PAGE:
Reporters interviewed found that in key areas the floods, now part of livestock is still soaked in water. Anqing City, Anhui Province Huaining County town Wanxing Wei, Huaining County Animal Husbandry and Veterinary Bureau Zhu Shuqing said the county affected farms (households), more than 230, have died or been washed away over 157,000 poultry, pigs death 1.7 million head.
The gist of all of this is not just the horrendous losses in livestock (many of which are lying dead in the field), but that the infrastructure for raising them has been severely damaged as well.
Livestock that survived the actual floods are no doubt weakened, highly stressed, likely exposed to the elements, and are potentially at greater risk of death or disease in the coming months.
Far less information has been released about the inundation of farmlands, beyond the estimate that 18 million acres have been affected. Crop losses have been described as `heavy', however, and it is unknown how much this flooding will impact the planting of winter wheat next month.
In another article, published today in People's Daily, we see more of the angst in the wake of this summer's flooding. While the (translated) syntax is awkward, the meaning is clear:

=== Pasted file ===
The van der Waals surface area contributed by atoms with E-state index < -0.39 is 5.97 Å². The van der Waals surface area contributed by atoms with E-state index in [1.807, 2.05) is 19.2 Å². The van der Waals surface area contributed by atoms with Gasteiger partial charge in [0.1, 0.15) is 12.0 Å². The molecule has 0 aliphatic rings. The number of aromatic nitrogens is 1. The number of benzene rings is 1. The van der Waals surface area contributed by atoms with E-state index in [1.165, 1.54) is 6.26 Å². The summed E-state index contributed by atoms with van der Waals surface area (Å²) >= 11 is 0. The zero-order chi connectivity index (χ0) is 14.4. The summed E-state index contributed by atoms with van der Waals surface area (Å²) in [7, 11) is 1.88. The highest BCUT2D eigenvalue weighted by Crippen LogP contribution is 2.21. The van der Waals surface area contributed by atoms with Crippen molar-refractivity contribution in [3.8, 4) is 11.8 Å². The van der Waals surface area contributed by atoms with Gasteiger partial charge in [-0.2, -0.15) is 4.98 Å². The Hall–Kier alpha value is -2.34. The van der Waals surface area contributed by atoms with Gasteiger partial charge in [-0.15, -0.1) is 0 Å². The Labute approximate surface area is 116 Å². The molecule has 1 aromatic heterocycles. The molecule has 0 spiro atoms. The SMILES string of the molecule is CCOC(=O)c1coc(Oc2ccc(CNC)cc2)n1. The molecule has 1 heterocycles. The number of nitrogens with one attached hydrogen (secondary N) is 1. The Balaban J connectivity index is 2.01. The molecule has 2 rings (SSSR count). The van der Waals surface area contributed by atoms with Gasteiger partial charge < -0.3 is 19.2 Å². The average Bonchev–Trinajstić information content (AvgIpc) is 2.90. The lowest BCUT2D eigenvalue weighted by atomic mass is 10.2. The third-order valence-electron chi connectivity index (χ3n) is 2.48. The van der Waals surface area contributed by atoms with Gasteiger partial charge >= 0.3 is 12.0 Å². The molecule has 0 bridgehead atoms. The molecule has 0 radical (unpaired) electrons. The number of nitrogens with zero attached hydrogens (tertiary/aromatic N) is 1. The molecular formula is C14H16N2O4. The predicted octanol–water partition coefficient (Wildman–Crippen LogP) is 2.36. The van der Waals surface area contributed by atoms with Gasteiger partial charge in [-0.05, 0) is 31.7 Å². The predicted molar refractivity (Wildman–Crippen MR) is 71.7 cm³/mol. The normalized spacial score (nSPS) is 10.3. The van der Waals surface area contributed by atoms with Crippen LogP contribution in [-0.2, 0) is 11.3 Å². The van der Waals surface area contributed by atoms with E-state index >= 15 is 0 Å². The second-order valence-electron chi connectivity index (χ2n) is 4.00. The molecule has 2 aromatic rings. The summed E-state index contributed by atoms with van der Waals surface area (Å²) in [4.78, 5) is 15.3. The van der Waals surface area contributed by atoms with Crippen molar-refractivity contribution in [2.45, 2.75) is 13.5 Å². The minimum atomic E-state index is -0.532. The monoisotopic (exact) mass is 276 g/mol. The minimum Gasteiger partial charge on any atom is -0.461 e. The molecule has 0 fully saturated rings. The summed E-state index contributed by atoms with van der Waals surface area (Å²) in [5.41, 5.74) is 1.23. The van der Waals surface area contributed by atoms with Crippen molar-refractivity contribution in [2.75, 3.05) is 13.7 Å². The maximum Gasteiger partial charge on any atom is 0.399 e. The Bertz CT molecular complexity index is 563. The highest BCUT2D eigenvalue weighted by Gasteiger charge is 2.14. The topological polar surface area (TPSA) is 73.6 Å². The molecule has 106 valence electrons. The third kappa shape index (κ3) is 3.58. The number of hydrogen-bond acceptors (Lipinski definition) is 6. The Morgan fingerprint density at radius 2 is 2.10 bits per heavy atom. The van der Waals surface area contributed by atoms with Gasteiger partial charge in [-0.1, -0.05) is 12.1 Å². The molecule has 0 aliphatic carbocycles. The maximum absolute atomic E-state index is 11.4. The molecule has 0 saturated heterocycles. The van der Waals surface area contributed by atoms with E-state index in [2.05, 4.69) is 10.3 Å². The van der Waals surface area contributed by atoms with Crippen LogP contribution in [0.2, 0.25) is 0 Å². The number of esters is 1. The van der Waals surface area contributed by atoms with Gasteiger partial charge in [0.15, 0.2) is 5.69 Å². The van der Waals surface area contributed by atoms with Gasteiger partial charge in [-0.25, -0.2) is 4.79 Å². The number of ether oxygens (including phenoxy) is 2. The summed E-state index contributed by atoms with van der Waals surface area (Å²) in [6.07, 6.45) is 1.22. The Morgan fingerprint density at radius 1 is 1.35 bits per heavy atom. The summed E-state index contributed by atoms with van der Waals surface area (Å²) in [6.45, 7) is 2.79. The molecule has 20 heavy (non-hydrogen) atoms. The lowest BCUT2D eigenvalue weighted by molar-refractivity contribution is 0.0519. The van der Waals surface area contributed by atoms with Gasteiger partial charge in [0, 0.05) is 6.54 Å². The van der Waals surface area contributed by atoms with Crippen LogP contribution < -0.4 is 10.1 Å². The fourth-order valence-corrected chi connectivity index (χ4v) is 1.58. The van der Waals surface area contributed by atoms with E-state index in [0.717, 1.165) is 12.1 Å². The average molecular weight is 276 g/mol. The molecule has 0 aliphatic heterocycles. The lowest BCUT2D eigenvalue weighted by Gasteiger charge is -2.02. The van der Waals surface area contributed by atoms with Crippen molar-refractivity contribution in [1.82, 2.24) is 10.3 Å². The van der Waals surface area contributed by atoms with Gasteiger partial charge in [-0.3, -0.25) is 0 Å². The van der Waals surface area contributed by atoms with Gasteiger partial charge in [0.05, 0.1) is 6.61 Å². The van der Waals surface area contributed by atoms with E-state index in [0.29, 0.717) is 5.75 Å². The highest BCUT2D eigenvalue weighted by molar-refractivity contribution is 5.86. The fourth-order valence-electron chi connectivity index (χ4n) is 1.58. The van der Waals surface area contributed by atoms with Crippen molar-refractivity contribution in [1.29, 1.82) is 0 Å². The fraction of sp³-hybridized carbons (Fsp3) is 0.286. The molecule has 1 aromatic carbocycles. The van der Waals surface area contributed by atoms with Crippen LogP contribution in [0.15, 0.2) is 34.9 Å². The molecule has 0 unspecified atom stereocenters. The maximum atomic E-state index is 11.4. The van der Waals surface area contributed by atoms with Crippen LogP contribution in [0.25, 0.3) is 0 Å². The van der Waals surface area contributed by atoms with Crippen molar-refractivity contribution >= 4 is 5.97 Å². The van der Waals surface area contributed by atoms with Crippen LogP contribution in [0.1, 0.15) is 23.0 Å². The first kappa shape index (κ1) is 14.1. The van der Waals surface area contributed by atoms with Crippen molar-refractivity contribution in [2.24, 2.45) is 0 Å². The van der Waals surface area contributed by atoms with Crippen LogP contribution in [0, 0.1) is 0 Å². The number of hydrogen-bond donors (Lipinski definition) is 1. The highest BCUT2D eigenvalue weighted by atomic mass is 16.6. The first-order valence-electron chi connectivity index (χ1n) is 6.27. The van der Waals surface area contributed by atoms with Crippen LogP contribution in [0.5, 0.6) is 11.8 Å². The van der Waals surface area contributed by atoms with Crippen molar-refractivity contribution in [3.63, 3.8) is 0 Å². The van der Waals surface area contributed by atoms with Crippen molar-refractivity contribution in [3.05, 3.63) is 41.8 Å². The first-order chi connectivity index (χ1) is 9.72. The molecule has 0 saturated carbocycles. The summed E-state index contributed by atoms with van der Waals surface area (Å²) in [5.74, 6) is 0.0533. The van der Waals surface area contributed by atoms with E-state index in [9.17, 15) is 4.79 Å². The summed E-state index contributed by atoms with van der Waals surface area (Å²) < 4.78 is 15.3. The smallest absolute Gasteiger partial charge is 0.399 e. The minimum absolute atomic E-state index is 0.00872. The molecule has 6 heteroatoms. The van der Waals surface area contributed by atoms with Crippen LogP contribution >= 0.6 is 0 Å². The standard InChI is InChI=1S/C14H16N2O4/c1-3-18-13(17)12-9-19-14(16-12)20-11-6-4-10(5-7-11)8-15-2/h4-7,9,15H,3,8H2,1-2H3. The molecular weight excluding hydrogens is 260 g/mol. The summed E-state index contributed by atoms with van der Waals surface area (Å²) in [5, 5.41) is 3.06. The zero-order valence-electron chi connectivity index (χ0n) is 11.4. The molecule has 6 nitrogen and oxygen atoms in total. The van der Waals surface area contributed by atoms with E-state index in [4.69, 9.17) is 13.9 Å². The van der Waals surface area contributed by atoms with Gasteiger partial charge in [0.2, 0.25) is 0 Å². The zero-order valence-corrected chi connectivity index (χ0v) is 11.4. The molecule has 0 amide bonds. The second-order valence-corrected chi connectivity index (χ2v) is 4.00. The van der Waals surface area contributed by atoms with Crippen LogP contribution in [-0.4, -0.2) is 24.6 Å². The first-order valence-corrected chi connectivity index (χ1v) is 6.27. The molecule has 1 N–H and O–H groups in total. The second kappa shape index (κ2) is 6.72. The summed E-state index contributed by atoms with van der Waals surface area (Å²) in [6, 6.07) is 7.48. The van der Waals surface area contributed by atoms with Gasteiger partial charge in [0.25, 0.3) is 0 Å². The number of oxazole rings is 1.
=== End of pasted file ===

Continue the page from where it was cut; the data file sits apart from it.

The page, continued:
(Continue . . . )Li ZhipengAugust 15, 2016, at 14:00Flood is merciless, disaster, threaten our safety, hurting our beautiful homes, the devastation of our partners, storm, flood, drowned and washed away so many of the animals, which is both a huge economic loss, more is the story of a life is so fragile. We regret the terrible floods, lamented life's valuable, condensed power of resilience, rebuilding better homes. Facing such high death animal data, we cannot help but doubt, one month later, the dying animal to where? How to handle? Whether "on the table"? If the answer is "unclear" and "don't know", "not sure", then it was terrible than floods.
While China is unlikely to publicize the full extent of the damage from this flood, the losses appear to be substantial. Although the immediate concerns are for loss of life, injuries, and restoration of essential services the longer term impact remains uncertain.
From a disease standpoint, the concerns right now center on contaminated water supplies, consumption of spoiled meat and food, proper waste disposal, water-contact related skin diseases, and an increase in vector-borne diseases.
Longer term, with stressed livestock (particularly pigs and poultry), one has to worry about more losses, and the possibility of seeing a rise in zoonotic infections - such as Strep suis or avian flu - this fall and winter.
Although the recent clampdown on independent reporting out of China will make the task more difficult, we'll need to keep a very close eye on the events in China over the coming months.